Ban payday loan adverts on campus, says NUS

Loans sign
Image caption Payday lenders have been under the spotlight a great deal recently

A students' union has backed a ban on payday lenders advertising on campuses, but the industry has said it will do nothing to stop rogue operators.

The University of Northampton, Northumbria University and Swansea University have stopped any adverts.

Now the National Union of Students (NUS) has called on other institutions to join its campaign to protect students from marketing by these firms.

A lenders' body said only some working students would ever be offered a loan.

The Consumer Finance Association (CFA). which represents many of the major payday firms, said that students would need to be in regular employment to qualify for a loan from a reputable lender.

'Financial struggle'

Advertising and offers of short-term, high-interest loans have been put under the spotlight recently.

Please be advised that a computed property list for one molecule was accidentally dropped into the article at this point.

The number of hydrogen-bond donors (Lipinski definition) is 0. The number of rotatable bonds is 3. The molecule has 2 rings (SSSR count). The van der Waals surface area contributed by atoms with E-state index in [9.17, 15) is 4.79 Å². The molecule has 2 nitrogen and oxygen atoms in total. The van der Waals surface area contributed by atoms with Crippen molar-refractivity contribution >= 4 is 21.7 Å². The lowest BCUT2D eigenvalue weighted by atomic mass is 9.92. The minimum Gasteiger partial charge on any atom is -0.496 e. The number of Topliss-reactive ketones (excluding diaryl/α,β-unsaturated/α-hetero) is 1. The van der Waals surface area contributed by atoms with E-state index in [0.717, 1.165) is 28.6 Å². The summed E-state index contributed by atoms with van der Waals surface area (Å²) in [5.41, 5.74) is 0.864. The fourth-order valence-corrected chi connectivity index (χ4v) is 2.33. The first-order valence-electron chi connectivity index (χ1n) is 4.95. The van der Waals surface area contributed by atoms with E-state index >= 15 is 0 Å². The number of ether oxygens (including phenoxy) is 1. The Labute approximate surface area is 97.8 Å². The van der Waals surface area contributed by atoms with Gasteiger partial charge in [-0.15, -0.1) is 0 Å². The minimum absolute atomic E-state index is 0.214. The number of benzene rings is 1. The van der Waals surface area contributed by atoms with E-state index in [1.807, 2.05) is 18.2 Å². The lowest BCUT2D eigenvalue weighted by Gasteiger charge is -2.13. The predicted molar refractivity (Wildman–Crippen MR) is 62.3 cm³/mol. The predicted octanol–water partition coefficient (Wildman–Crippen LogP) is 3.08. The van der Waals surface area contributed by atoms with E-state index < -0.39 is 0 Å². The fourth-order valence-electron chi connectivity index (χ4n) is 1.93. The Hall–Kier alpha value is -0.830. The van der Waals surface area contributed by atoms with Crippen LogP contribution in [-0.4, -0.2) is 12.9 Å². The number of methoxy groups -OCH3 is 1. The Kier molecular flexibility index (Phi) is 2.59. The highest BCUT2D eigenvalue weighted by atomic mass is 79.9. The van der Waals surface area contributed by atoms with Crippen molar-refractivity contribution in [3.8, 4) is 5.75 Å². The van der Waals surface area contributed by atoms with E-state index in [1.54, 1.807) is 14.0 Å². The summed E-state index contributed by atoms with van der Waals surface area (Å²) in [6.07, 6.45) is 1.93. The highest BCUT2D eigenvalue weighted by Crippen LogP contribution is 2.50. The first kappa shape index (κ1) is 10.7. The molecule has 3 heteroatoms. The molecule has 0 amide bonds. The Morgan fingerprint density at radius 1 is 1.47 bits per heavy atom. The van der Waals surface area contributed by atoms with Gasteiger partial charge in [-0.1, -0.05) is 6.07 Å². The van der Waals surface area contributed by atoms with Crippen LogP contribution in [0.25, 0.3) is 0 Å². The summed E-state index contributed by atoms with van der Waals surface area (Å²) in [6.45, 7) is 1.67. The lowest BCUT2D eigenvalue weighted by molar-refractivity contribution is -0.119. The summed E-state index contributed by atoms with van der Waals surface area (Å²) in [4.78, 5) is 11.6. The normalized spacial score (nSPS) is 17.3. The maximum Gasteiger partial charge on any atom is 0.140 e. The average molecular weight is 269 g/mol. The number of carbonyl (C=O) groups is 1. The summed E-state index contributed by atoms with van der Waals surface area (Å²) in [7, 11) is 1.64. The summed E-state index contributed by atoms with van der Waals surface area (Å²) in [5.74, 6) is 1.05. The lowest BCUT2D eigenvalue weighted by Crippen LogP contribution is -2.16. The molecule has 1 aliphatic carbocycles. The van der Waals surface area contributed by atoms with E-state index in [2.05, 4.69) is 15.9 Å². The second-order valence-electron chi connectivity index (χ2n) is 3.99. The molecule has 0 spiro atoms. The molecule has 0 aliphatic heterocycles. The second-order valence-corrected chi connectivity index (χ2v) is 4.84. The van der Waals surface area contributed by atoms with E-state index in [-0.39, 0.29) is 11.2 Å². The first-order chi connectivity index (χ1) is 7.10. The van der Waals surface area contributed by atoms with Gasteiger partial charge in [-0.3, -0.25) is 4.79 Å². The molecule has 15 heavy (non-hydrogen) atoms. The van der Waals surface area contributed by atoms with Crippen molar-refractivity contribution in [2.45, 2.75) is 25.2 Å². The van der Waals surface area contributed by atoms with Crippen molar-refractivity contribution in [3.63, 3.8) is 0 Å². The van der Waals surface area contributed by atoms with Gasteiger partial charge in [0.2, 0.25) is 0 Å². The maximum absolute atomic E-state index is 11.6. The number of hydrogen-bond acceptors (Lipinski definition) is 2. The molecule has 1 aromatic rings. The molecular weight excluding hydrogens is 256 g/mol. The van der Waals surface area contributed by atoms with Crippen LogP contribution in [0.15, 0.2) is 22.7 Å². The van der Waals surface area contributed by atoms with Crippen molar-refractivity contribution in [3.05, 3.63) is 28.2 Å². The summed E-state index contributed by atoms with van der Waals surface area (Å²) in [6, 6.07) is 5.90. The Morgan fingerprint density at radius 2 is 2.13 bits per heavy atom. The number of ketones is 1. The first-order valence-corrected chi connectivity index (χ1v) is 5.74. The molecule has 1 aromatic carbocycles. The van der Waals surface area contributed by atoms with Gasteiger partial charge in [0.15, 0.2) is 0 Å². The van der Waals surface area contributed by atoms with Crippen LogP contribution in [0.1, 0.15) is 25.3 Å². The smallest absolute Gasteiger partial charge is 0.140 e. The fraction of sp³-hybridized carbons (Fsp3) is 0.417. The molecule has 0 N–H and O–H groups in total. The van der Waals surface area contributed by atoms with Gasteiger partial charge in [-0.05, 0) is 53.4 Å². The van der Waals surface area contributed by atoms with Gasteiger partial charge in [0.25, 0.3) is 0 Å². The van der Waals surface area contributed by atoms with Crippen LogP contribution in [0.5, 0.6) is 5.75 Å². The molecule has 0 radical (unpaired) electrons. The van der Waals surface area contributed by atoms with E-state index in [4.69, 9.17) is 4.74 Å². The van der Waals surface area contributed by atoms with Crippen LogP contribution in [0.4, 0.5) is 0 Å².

There are nearly two million payday loan customers, but there has been widespread concern that some lenders have been encouraging people to take on debts that then rapidly spiral out of control.

The Office of Fair Trading (OFT) said earlier this year that there was "widespread irresponsible lending" by the industry, but a committee of MPs criticised the regulator's own policing of the sector.

The NUS is urging colleges and universities to ban adverts by these companies.

"Students are struggling to make ends meet, and this is having a real impact on their wellbeing and their education," said Pete Mercer, from the NUS.

"It is great that these institutions have already joined our campaign, and I hope that others will soon follow suit."

But Russell Hamblin-Boone, chief executive of the CFA, said the campaign was misjudged.

"It is concerning that the NUS is denying choices to its members, who are all educated and intelligent people, without fully understanding either the short-term lending industry or the way young people are managing their finances in 2013," he said.

"Payday loans are extremely flexible, but that does not make them right for everybody. To get a loan from a reputable and responsible short-term lender you need both regular and disposable income."

This meant it was not the correct choice for many students, he said.

"We fully support the desire of the NUS to protect its students and any efforts to drive out rogue lenders, but this campaign against advertising on campus will do little to tackle bad lending practice, and discredits the whole industry unjustifiably," he added.

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